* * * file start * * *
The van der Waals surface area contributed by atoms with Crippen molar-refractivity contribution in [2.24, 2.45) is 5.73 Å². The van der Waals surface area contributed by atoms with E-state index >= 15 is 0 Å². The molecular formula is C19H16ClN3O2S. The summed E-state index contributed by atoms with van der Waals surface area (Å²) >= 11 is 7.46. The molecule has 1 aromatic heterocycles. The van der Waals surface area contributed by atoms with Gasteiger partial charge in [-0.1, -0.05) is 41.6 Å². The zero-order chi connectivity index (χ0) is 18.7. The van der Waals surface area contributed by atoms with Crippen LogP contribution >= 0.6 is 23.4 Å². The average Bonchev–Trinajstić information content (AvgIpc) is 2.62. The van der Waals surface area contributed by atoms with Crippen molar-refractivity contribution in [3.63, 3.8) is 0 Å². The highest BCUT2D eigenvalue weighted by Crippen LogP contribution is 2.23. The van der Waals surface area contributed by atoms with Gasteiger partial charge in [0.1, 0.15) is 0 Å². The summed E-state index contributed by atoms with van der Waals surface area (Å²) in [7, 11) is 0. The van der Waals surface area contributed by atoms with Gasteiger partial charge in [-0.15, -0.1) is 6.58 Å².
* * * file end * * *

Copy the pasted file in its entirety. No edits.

The van der Waals surface area contributed by atoms with Crippen molar-refractivity contribution in [2.24, 2.45) is 5.73 Å². The van der Waals surface area contributed by atoms with E-state index >= 15 is 0 Å². The molecular formula is C19H16ClN3O2S. The summed E-state index contributed by atoms with van der Waals surface area (Å²) >= 11 is 7.46. The molecule has 1 aromatic heterocycles. The van der Waals surface area contributed by atoms with Gasteiger partial charge in [-0.1, -0.05) is 41.6 Å². The zero-order chi connectivity index (χ0) is 18.7. The van der Waals surface area contributed by atoms with Crippen LogP contribution >= 0.6 is 23.4 Å². The average Bonchev–Trinajstić information content (AvgIpc) is 2.62. The van der Waals surface area contributed by atoms with Crippen molar-refractivity contribution in [3.63, 3.8) is 0 Å². The highest BCUT2D eigenvalue weighted by Crippen LogP contribution is 2.23. The van der Waals surface area contributed by atoms with Gasteiger partial charge in [0.1, 0.15) is 0 Å². The summed E-state index contributed by atoms with van der Waals surface area (Å²) in [7, 11) is 0. The van der Waals surface area contributed by atoms with Gasteiger partial charge in [-0.15, -0.1) is 6.58 Å².